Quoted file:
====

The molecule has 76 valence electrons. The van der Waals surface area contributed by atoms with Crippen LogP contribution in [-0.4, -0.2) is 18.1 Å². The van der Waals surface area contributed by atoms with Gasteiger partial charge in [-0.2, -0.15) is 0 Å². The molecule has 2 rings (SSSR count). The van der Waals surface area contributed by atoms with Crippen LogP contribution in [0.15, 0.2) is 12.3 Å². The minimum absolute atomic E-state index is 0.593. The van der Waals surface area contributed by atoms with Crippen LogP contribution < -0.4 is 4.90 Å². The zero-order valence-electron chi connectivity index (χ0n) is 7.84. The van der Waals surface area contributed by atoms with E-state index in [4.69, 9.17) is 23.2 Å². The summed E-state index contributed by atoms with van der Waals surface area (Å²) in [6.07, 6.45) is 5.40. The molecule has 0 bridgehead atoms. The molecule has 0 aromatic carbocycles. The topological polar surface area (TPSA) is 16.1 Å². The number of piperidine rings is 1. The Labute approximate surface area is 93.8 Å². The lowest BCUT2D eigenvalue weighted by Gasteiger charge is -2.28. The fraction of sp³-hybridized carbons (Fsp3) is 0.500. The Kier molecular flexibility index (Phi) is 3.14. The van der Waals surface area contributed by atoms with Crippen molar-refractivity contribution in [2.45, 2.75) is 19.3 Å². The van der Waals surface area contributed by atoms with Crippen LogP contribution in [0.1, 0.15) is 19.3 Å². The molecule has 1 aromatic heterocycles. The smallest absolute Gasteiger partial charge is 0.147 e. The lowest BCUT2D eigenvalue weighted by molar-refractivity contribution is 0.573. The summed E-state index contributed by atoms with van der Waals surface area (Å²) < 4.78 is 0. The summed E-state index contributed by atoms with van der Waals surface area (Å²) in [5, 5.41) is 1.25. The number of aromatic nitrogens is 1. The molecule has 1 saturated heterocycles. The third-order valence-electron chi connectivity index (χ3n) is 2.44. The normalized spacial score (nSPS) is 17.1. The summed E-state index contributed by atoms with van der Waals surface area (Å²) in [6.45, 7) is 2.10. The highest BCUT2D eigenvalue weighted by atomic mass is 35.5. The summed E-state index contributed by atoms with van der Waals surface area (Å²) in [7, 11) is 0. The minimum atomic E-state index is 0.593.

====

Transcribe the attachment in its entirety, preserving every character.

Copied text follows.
The molecule has 76 valence electrons. The van der Waals surface area contributed by atoms with Crippen LogP contribution in [-0.4, -0.2) is 18.1 Å². The van der Waals surface area contributed by atoms with Gasteiger partial charge in [-0.2, -0.15) is 0 Å². The molecule has 2 rings (SSSR count). The van der Waals surface area contributed by atoms with Crippen LogP contribution in [0.15, 0.2) is 12.3 Å². The minimum absolute atomic E-state index is 0.593. The van der Waals surface area contributed by atoms with Crippen LogP contribution < -0.4 is 4.90 Å². The zero-order valence-electron chi connectivity index (χ0n) is 7.84. The van der Waals surface area contributed by atoms with E-state index in [4.69, 9.17) is 23.2 Å². The summed E-state index contributed by atoms with van der Waals surface area (Å²) in [6.07, 6.45) is 5.40. The molecule has 0 bridgehead atoms. The molecule has 0 aromatic carbocycles. The topological polar surface area (TPSA) is 16.1 Å². The number of piperidine rings is 1. The Labute approximate surface area is 93.8 Å². The lowest BCUT2D eigenvalue weighted by Gasteiger charge is -2.28. The fraction of sp³-hybridized carbons (Fsp3) is 0.500. The Kier molecular flexibility index (Phi) is 3.14. The van der Waals surface area contributed by atoms with Crippen molar-refractivity contribution in [2.45, 2.75) is 19.3 Å². The van der Waals surface area contributed by atoms with Crippen LogP contribution in [0.1, 0.15) is 19.3 Å². The molecule has 1 aromatic heterocycles. The smallest absolute Gasteiger partial charge is 0.147 e. The lowest BCUT2D eigenvalue weighted by molar-refractivity contribution is 0.573. The summed E-state index contributed by atoms with van der Waals surface area (Å²) < 4.78 is 0. The summed E-state index contributed by atoms with van der Waals surface area (Å²) in [5, 5.41) is 1.25. The number of aromatic nitrogens is 1. The molecule has 1 saturated heterocycles. The third-order valence-electron chi connectivity index (χ3n) is 2.44. The normalized spacial score (nSPS) is 17.1. The summed E-state index contributed by atoms with van der Waals surface area (Å²) in [6.45, 7) is 2.10. The highest BCUT2D eigenvalue weighted by atomic mass is 35.5. The summed E-state index contributed by atoms with van der Waals surface area (Å²) in [7, 11) is 0. The minimum atomic E-state index is 0.593.